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One way to describe a set of points in the plane is by an equation or inequality in two variables, say $x$ and $y$. A solution of an equation in $x$ and $y$ is point $(x_0, y_0)$ in the plane for which the equation is true.

My questions: How do we describe a set points in the plane by an equation? Is there only single point which satisfies the equation? How do we know that the equation is true at a certain point? A circle is the locus of an equation: $(x - h)^2 + (y - k)^2 = r^2$ is this an equation in $x$ and $y$, I mean this seems to be an equation in change in x squared + change in y squared and $r^2$?

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The Locus describes all the set of points through an equation.

The locus for any curve or figure is generalised by a condition which every point follows. Thus, we deduce an equation in concordance with the condition.

As per your example, the circle has the property that every point on its circumference will be at the same distance from the centre everywhere (known as radius).

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As the quote says, a set of points in the plane can be described by an equation involving two variables that we typically call $x$ and $y$. A specific point $(x_0,y_0)$ belongs to the set if the equation is satisfied when we put $x=x_0$ and $y=y_0$. So, take your circle example, for instance. Suppose we have a circle whose equation is $(x-1)^2 +(y-2)^2 = 25$. This is "an equation in $x$ and $y$", even though it includes some other stuff, too. Certainly, $x$ and $y$ are the only variables involved. There are many points (an infinite number) that satisfy this equation. Two obvious ones are $(4,6)$ and $(5,5)$, but there are infinitely many others. This is as we would expect -- a circle has an infinite number of points.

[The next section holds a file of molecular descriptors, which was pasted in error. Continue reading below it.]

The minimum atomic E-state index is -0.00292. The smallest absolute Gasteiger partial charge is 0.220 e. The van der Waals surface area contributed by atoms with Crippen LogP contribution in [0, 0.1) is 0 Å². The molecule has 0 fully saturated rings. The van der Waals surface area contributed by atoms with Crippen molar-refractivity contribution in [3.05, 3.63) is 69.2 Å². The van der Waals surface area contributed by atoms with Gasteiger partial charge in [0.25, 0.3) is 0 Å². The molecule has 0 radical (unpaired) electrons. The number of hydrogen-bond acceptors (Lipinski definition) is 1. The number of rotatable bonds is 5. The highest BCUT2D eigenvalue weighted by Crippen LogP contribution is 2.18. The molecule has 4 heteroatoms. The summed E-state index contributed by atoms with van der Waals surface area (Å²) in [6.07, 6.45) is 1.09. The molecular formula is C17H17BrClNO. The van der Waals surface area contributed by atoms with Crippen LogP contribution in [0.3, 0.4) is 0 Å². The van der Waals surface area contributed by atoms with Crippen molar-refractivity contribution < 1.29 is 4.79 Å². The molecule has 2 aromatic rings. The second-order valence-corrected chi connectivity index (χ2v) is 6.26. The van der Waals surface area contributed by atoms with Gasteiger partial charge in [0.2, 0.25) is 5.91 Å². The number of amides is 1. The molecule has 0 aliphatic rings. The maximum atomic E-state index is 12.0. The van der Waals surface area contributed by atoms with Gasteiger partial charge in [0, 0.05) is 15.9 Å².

To find out whether the equation is true at a given point, we substitute the point's $(x,y)$ values into the equation, and see if we get a statement that's true. So, using the circle example again, we know that the point $(x,y)= (4,6)$ belongs to the circle because it is in fact true that $(4-1)^2 +(6-2)^2$ is equal to 25.

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Thanks, a comprehensible answer. –  Samama Fahim Mar 30 '13 at 15:04

In a set theoretic notation, we frequently use sets given by some (first order) properties, like $B:=\{a\in A\,\mid\, \varphi(a)$ holds$\}$.

In our case now $A=\Bbb R^2=\Bbb R\times\Bbb R=\{(x,y)\,\mid\, x,y\in\Bbb R\}$, the set of ordered pairs of real numbers, and $\varphi$ is an equation.

But, not only equations can describe (nice) subsets of the plane, e.g. $$H:=\{(x,y)\in\Bbb R^2\,\mid\,x\ge 0\}$$ gives the right half plane (which also includes the $y$-axis, i.e. '$x=0$').

In the given example of the circle (where $r,h,k$ are fixed), the crucial thing is that the sentence

The distance between $(x,y)$ and the given point $(h,k)$ is exactly $r$.

translates to an equation.

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Containing palpable examples. +1 –  B. S. Mar 30 '13 at 11:40

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